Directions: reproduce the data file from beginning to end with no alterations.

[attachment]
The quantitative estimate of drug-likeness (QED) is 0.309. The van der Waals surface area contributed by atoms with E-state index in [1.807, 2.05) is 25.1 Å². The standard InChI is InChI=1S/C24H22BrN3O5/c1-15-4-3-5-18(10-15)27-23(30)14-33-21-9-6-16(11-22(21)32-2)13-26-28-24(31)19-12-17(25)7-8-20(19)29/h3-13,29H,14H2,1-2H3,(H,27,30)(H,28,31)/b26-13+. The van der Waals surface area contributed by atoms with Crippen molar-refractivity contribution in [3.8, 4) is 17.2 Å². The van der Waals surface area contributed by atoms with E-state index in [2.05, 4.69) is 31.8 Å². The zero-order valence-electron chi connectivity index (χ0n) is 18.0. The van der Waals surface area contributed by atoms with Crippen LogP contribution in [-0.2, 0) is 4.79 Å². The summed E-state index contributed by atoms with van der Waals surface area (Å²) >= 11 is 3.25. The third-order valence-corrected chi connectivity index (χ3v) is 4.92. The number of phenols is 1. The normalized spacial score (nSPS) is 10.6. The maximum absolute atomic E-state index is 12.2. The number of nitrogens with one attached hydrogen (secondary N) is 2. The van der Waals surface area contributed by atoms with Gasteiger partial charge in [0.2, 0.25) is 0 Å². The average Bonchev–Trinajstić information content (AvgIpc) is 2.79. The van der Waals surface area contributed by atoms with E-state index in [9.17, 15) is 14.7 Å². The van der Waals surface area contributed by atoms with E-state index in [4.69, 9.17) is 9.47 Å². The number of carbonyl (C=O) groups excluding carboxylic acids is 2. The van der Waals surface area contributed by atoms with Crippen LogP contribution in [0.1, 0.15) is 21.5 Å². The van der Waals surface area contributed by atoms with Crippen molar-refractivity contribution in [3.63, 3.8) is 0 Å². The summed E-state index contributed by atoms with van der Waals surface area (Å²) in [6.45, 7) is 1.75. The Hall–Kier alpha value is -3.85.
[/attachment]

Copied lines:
The quantitative estimate of drug-likeness (QED) is 0.309. The van der Waals surface area contributed by atoms with E-state index in [1.807, 2.05) is 25.1 Å². The standard InChI is InChI=1S/C24H22BrN3O5/c1-15-4-3-5-18(10-15)27-23(30)14-33-21-9-6-16(11-22(21)32-2)13-26-28-24(31)19-12-17(25)7-8-20(19)29/h3-13,29H,14H2,1-2H3,(H,27,30)(H,28,31)/b26-13+. The van der Waals surface area contributed by atoms with Crippen molar-refractivity contribution in [3.8, 4) is 17.2 Å². The van der Waals surface area contributed by atoms with E-state index in [2.05, 4.69) is 31.8 Å². The zero-order valence-electron chi connectivity index (χ0n) is 18.0. The van der Waals surface area contributed by atoms with Crippen LogP contribution in [-0.2, 0) is 4.79 Å². The summed E-state index contributed by atoms with van der Waals surface area (Å²) >= 11 is 3.25. The third-order valence-corrected chi connectivity index (χ3v) is 4.92. The number of phenols is 1. The normalized spacial score (nSPS) is 10.6. The maximum absolute atomic E-state index is 12.2. The number of nitrogens with one attached hydrogen (secondary N) is 2. The van der Waals surface area contributed by atoms with Gasteiger partial charge in [0.2, 0.25) is 0 Å². The average Bonchev–Trinajstić information content (AvgIpc) is 2.79. The van der Waals surface area contributed by atoms with E-state index in [9.17, 15) is 14.7 Å². The van der Waals surface area contributed by atoms with E-state index in [4.69, 9.17) is 9.47 Å². The number of carbonyl (C=O) groups excluding carboxylic acids is 2. The van der Waals surface area contributed by atoms with Crippen LogP contribution in [0.1, 0.15) is 21.5 Å². The van der Waals surface area contributed by atoms with Crippen molar-refractivity contribution in [3.63, 3.8) is 0 Å². The summed E-state index contributed by atoms with van der Waals surface area (Å²) in [6.45, 7) is 1.75. The Hall–Kier alpha value is -3.85.